What you need to know:
- The wheeling and dealing of Kenyan politics fascinates and perplexes many.
- In Kenya, election analysts and bystanders are more likely to get whiplash.
For two weeks, the most common question about Kenya that I have been asked in Uganda is “who is going to win” the August 2022 general election. It sounds like an ordinary question — except it isn’t. Unlike many countries in Africa, the winner of the Kenyan election is not known before the election.
Contrast that with the lead-up to the violence-marred Ugandan election of January last year. I don’t remember anyone in Nairobi asking me, “Who is going to win?” Nearly everybody asked me, “Do you think Bobi Wine can beat [President Yoweri] Museveni?”
Musician-turned-wave-making opposition politician Robert Kyagulanyi (more popularly known by his stage name, Bobi Wine), gave incumbent Museveni a small fright in that election. In the end, they put him under the hammer and he went home empty-handed — and with lots of bruises to show for his effort.
That question assumed that Museveni, now in power for 36 years, would triumph by hook or crook, and if Bobi Wine was, somehow, declared the winner, it would be an upset for the ages. Uganda belongs to the group of countries on this fair continent where the winners of the next two elections are known years in advance.
Mini and mega alliances
The wheeling and dealing of Kenyan politics fascinates and perplexes many. It simply has no parallel in the region. You have to go to Somalia to find something close. Ugandans, and the other East Africans, are confounded by how much political insult is hurled in Kenyan politics, and even more so by the fact that hardly anyone gets their skull cracked, or disappeared into a state dungeon and tortured for it.
It all forced me to have a second look at Kenyan politics and explore ways in which its elections are different from others in the region. Like its peers, they are, of course, also rigged. But because it is a country where the opposition can have a total and complete lockdown on their strongholds and limit the establishment’s ability to fiddle the vote there, that domination allows them to counter-steal if they chose to. Kenya is, thus, the only country in this neighbourhood on the way to being an equal vote-stealing opportunity country.
Kenyan elections are further unique in that observers and bystanders are more likely to be injured than the rivals to the incumbent before and after the vote. In Tanzania, you could get shot 16 times — like opposition MP and later presidential candidate Tundu Lissu — and get blinded and have your arms broken, as happened to former Museveni rival Dr Kizza Besigye in Uganda. In Kenya, election analysts and bystanders are more likely to get whiplash.
Keeping track of the frequency with which Kenyan politicians jump from one political bed to another; monitoring the mini and mega alliances; which “earthquake” is happening in which stadium; the fistfights and chaos in Parliament; the never-ending battles over politics in the courts; the political drama at funerals; and the sparring between President Uhuru Kenyatta and his deputy William Ruto will injure even the strongest of necks.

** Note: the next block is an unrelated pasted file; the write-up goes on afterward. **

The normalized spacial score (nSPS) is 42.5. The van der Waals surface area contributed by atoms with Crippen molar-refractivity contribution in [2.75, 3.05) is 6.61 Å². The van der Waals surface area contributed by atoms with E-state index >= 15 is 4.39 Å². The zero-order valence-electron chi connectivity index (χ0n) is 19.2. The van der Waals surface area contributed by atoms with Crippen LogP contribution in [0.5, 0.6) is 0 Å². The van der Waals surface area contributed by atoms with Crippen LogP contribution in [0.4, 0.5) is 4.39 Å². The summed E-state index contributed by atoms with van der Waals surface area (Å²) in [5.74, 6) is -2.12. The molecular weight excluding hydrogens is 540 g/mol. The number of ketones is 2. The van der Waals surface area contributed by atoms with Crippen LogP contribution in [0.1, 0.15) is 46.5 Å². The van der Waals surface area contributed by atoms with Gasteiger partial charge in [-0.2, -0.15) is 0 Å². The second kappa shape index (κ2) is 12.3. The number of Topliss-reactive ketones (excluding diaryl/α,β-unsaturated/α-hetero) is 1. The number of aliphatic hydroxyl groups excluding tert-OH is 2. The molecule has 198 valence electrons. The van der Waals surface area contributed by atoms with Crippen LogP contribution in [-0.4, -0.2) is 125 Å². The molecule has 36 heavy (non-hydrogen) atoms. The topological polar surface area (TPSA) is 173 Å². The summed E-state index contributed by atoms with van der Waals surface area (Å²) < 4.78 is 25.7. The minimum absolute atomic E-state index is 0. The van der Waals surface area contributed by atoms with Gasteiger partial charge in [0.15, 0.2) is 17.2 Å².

Longest campaign season
This happens in a long period of courtship, in which Kenyan politicians who are the easiest to get play hardest to get. They will go on about how their people are tired of being used by other communities. They will warn rivals not to step on their land. They will issue warnings to a presumptive front-runner to promise them development or else they will decamp to the opponent. They will tell of how they will unveil their own regional party. And then you wake up one morning and you see photos of them in monkey skins, spear in hand, dancing at the rally of the presidential candidate they were threatening to lynch!
Kenya also has not just East Africa’s but Africa’s longest unbroken campaign season. Even before the vote has been counted in an election, the campaign for the next one will already be under way. The sun never sets on Kenyan electioneering. And the long campaign season has two contradictory results. First, extended exposure makes the campaigns relatively transparent. However, it also makes them the region’s most expensive elections.
Recently, I was invited to a workshop by some clever Kenyans who study its democracy and elections. From media reports, candidates’ records and official information, they had estimated how much the last Kenyan elections cost. They looked at the spending by presidential candidates, governors, senators, MPs and members of the county assembly (MCAs). The figure was just over $800 million — nearly equivalent to Burundi’s national budget.
President Museveni was seen to be a buddy of Dr Ruto’s and he has been attacked by Kenyans who are not fans of the DP. A few days ago, the Ugandan leader emerged to say he won’t take sides in the forthcoming election. That he was neutral. He has probably seen the light: You don’t put your money on a horse in the Kenyan presidential candidate before the race; you place your bet when it nears the finish line.
Mr Onyango-Obbo is a journalist, writer and curator of the “Wall of Great Africans”. @cobbo3